Teeth Whitening FAQ

Are you embarrassed to smile because your teeth look yellow and dull?

Is Teeth Bleaching the Same as Teeth Whitening?

Are you embarrassed to smile because your teeth look yellow and dull? Many people are self conscious of their teeth due to discoloration that has occurred over the years. This had led to a boom in the cosmetic dentistry area of teeth whitening. Americans spend over a billion dollars each year on over-the-counter whitening products, which doesn’t even count the people who seek whiter teeth through professional treatment.

It is likely that you have heard two terms related to brightening your smile: teeth bleaching and teeth whitening. Are these the same thing? Although their goals are similar, these terms refer to different processes for whitening your teeth.


The FDA requires that the word “bleaching” be used only in cases where the teeth are able to be whitened more than their natural color. This occurs only with products containing bleach, usually hydrogen peroxide or carbamide peroxide.

Teeth Whitening

“Whitening” is the term used when the surface color of a tooth is restored by removing debris and dirt. For example, a cleaning product such as toothpaste is considered a whitening product instead of bleaching.

Which one is better?

Teeth whitening is a subjective procedure, meaning that it varies with each person. Before deciding how to brighten your smile, consult with your dentist to get a realistic idea of potential results for your teeth. That way you can choose the best process for you personally, and set your expectations about how long it might take and how your teeth may appear when complete. Whether you choose to bleach them or whiten them, it is likely that you will be dazzling your friends with your new, improved smile!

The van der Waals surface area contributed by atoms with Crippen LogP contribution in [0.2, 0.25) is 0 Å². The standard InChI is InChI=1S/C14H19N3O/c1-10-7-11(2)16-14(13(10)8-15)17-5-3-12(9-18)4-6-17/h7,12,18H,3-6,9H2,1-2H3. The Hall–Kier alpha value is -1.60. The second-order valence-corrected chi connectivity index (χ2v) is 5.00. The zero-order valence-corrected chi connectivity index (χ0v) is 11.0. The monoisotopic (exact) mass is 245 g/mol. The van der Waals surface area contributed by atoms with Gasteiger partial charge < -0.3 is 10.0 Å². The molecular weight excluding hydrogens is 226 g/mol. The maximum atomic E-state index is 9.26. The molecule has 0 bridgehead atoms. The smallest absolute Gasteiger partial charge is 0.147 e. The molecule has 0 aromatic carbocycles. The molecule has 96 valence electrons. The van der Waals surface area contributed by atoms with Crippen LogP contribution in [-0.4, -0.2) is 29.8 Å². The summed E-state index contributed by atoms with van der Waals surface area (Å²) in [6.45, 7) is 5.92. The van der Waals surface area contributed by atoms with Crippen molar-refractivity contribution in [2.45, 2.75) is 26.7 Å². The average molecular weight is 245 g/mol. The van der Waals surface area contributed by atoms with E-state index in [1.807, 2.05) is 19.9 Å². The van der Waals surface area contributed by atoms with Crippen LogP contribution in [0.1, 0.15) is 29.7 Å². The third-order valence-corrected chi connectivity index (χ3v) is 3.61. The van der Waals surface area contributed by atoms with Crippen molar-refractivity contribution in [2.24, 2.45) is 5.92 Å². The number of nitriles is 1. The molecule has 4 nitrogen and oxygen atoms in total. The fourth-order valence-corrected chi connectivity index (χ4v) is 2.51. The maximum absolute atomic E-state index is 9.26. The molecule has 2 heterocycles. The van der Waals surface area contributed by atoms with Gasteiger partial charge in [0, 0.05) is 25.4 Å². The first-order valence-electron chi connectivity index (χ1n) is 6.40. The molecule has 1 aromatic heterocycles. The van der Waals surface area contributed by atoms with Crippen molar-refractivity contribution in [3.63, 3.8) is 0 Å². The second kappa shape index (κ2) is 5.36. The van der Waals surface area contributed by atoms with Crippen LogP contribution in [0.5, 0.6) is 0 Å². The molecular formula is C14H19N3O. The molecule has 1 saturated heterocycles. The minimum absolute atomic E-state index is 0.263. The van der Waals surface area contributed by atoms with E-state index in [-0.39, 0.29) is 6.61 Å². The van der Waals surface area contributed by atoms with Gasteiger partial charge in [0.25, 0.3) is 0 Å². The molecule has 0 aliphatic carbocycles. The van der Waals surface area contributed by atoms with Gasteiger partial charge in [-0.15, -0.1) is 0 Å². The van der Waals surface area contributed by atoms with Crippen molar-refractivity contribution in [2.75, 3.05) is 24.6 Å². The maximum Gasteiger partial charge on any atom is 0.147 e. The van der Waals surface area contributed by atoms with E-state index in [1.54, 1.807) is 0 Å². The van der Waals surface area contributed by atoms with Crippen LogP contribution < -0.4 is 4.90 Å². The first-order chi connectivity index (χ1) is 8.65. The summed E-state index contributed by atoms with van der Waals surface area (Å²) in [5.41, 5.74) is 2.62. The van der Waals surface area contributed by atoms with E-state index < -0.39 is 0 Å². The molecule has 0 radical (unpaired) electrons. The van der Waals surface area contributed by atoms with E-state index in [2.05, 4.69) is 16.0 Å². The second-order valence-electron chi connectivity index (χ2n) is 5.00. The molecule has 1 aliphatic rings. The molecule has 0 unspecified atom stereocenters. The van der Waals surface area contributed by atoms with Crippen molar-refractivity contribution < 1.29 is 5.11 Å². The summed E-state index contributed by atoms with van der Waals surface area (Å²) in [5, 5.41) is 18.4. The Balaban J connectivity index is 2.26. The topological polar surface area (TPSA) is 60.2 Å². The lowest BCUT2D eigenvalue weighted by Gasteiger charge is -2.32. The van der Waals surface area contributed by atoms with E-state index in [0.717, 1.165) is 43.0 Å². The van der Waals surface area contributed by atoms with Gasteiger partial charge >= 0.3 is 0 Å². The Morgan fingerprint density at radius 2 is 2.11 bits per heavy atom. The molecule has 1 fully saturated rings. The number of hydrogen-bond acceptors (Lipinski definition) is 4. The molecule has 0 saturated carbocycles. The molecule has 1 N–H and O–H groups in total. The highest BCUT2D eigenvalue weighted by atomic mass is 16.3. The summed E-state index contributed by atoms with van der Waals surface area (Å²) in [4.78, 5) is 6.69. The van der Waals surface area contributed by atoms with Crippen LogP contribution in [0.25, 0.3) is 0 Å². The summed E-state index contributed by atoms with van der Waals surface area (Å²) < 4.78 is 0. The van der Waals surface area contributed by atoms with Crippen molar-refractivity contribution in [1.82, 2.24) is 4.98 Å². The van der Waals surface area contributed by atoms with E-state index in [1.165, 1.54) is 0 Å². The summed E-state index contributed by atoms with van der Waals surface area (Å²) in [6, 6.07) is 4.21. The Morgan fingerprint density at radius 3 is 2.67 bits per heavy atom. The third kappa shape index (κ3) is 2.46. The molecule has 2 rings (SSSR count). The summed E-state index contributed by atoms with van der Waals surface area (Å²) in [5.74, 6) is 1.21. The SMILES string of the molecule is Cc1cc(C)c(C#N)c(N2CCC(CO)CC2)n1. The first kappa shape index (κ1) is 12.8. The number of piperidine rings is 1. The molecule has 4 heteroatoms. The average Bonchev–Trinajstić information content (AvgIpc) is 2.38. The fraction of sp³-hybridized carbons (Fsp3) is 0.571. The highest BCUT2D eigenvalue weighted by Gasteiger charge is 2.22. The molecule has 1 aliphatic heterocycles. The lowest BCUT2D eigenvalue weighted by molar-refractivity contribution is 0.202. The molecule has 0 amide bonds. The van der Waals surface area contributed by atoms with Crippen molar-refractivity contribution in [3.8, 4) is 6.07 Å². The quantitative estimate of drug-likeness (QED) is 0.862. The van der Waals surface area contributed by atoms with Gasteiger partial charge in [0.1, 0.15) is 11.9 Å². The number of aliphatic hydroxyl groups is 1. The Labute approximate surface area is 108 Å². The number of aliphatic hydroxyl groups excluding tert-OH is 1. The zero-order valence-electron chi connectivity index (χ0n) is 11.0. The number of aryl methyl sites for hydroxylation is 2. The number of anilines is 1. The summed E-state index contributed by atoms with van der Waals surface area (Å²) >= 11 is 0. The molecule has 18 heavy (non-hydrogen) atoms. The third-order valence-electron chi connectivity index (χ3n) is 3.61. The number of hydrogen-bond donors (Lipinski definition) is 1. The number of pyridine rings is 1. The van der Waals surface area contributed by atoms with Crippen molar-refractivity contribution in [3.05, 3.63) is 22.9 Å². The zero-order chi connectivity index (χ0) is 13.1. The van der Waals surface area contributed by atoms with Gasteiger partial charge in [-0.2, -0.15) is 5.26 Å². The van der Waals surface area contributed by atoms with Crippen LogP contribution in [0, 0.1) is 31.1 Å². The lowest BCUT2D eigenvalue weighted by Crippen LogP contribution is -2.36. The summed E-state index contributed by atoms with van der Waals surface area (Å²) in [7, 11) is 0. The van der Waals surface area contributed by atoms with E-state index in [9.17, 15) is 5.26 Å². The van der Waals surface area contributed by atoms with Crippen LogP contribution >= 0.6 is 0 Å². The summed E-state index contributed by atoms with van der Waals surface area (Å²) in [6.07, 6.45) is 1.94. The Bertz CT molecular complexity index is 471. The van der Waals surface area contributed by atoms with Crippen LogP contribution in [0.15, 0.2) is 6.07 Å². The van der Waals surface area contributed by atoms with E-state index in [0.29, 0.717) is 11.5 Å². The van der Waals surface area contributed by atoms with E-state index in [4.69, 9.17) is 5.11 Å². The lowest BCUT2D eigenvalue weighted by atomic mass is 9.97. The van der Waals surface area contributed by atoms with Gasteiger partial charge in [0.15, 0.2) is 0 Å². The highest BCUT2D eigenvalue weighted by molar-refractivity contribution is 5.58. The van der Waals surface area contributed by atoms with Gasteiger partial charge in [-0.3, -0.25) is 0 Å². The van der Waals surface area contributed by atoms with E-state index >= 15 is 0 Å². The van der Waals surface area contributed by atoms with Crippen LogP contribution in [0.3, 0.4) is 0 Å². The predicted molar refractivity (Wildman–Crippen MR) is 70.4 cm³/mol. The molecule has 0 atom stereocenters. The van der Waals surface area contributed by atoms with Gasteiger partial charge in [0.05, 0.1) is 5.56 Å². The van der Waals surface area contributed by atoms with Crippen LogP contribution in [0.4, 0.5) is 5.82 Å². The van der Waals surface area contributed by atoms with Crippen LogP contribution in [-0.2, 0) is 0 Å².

What are Pros and Cons of Dental Veneers vs. Teeth Whitening?

Are you dissatisfied with your smile? Did you once love your bright white smile but now cringe when you see your dull or stained teeth? As we age, our teeth naturally discolor, whether from smoking, the buildup of the foods we eat or the liquids we drink, or from a thinning of the enamel over time.

Changing the color of your teeth can take years off of your appearance. With that desire in mind, you may be looking at utilizing professional teeth whitening, or you may be interested in taking it a step further and getting dental veneers.

Both dental veneers and professional teeth whitening can change your smile for the better, but do you know which one you should choose? Both can lighten your teeth by many shades of white, and both can appear and feel like your natural teeth; however, there are some things to keep in mind.

Teeth whitening pros:
  • Easy and fast – you’ll see a difference after only one appointment
  • Gentle and safe for teeth – your natural teeth are not permanently altered
Teeth whitening cons:
  • Not a permanent lightening – you’ll have to repeat the procedure over time